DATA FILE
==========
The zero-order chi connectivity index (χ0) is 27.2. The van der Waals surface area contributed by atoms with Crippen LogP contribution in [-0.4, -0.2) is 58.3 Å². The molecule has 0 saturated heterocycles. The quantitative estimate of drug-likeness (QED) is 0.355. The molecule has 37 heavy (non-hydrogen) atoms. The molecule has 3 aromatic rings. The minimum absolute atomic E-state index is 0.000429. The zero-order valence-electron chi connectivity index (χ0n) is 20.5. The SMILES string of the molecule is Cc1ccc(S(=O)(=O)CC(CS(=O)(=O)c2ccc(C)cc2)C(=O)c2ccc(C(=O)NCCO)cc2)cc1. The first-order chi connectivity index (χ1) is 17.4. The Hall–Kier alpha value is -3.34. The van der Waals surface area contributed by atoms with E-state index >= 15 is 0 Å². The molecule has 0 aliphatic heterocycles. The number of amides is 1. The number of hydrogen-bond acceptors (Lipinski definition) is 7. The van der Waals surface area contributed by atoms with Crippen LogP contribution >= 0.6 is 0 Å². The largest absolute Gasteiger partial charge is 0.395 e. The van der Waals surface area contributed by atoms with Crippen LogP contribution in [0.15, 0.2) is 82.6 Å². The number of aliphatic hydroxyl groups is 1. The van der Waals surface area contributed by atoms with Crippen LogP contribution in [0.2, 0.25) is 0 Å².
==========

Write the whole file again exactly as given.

The zero-order chi connectivity index (χ0) is 27.2. The van der Waals surface area contributed by atoms with Crippen LogP contribution in [-0.4, -0.2) is 58.3 Å². The molecule has 0 saturated heterocycles. The quantitative estimate of drug-likeness (QED) is 0.355. The molecule has 37 heavy (non-hydrogen) atoms. The molecule has 3 aromatic rings. The minimum absolute atomic E-state index is 0.000429. The zero-order valence-electron chi connectivity index (χ0n) is 20.5. The SMILES string of the molecule is Cc1ccc(S(=O)(=O)CC(CS(=O)(=O)c2ccc(C)cc2)C(=O)c2ccc(C(=O)NCCO)cc2)cc1. The first-order chi connectivity index (χ1) is 17.4. The Hall–Kier alpha value is -3.34. The van der Waals surface area contributed by atoms with E-state index >= 15 is 0 Å². The molecule has 0 aliphatic heterocycles. The number of amides is 1. The number of hydrogen-bond acceptors (Lipinski definition) is 7. The van der Waals surface area contributed by atoms with Crippen LogP contribution >= 0.6 is 0 Å². The largest absolute Gasteiger partial charge is 0.395 e. The van der Waals surface area contributed by atoms with Crippen LogP contribution in [0.15, 0.2) is 82.6 Å². The number of aliphatic hydroxyl groups is 1. The van der Waals surface area contributed by atoms with Crippen LogP contribution in [0.2, 0.25) is 0 Å².